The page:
|Bryce Burnett at work @ flcowboy68|
Photos by Delane Burnett
Florida Cowboy: An Interview with Bryce Burnett
by Gina McKnight
From the August 2022 Issue of Florida Equine Athlete
No duplication with permission
“It is an indescribable feeling of appreciation
for God's creations in nature and
the animals we are stewards of.”
~ Bryce Burnett on being a cowboy
Bryce Burnett lives in the middle of Florida USA. He is a true cowboy – surrounded by cows, horses, and family. He is a gentle soul, training his horses with finesse, making it look easy. But we know it isn’t easy. It’s hard work that takes dedication. I was engaged with Bryce’s Instagram and his beautiful horses. His wife, Delane, takes stunning photos of Bryce at work. I caught up with Bryce and asked him a few questions about what it’s like to be a Florida cowboy.
GM: Every cowboy has to have a first horse! When was your first encounter with a horse?
BB: I was around 4 years old. I went to the Ogden Pioneer days rodeo with my grandpa. He would buy me cowboy hats and kind of encouraged it. I think that is what hooked me. My first opportunity to ride was when I was about 11 years old at a local stable where I worked cleaning stalls.
GM: Sounds like your grandpa may have been a bit of a cowboy, too! Describe a day in your life...
BB: My days are pretty packed. They always starts with getting all the animals fed. I try to get my colts ridden before the Florida heat sets in. Sometimes I will try to kill two birds with one stone and take a couple of colts to ride while checking cattle or day working. Most people that know me from social media aren't aware that I made most of my living being a farrier. I still do that a couple days a week.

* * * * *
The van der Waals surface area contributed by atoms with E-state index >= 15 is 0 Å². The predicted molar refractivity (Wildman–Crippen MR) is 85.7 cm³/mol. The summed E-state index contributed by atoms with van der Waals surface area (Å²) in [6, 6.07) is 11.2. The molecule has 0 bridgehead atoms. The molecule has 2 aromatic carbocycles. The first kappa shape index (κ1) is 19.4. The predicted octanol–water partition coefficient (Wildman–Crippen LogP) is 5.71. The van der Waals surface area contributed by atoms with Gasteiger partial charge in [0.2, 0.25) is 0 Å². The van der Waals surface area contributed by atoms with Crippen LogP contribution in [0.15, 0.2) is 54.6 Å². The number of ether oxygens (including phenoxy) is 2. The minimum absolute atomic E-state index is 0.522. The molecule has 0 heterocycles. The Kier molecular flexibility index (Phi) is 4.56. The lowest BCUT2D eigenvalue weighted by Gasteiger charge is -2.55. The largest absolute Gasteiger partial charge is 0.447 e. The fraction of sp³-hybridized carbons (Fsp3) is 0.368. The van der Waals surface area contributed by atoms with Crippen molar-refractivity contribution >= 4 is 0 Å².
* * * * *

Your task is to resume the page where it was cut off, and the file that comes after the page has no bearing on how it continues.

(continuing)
So between managing a cow calf operation, starting 4-8 colts a month, being a farrier, and raising a wild toddler, I am always on the go.
GM: When breaking a horse, what methods do you use?
BB: Mainly, pressure and release. You can use a horse’s natural reaction to move from stimulus to your advantage. Basically, they think while they are moving. That's the nature of the beast, to move or get away from something they aren't accustomed to. When the horse stops moving to the stimulus, we release pressure. Along those same lines, I believe that controlling the horse’s feet controls the horse’s mind. Everything we do from picking up the horse’s feet to walking, trotting, cantering, moving lateral and lead changes starts with controlling a horse's feet, one step at a time. Even standing still and not moving pertains to this. This is where the horse gets comfort with us and learns to trust us.
GM: Can every horse be broke to ride?
BB: Yes, to a degree. You can get some success if the horse is healthy with no physical issues. I have come across a couple of horses that tolerated being ridden but they didn't enjoy it and they were looking for an excuse to buck. Horses nowadays are bred by us for all kinds of jobs and some are really good at bucking. They can be very athletic and rodeo horses are a great example of that. If I was a horse, I would want to be a bucking horse. You get fed well and work for 8 seconds a few times a year. That would be a great life!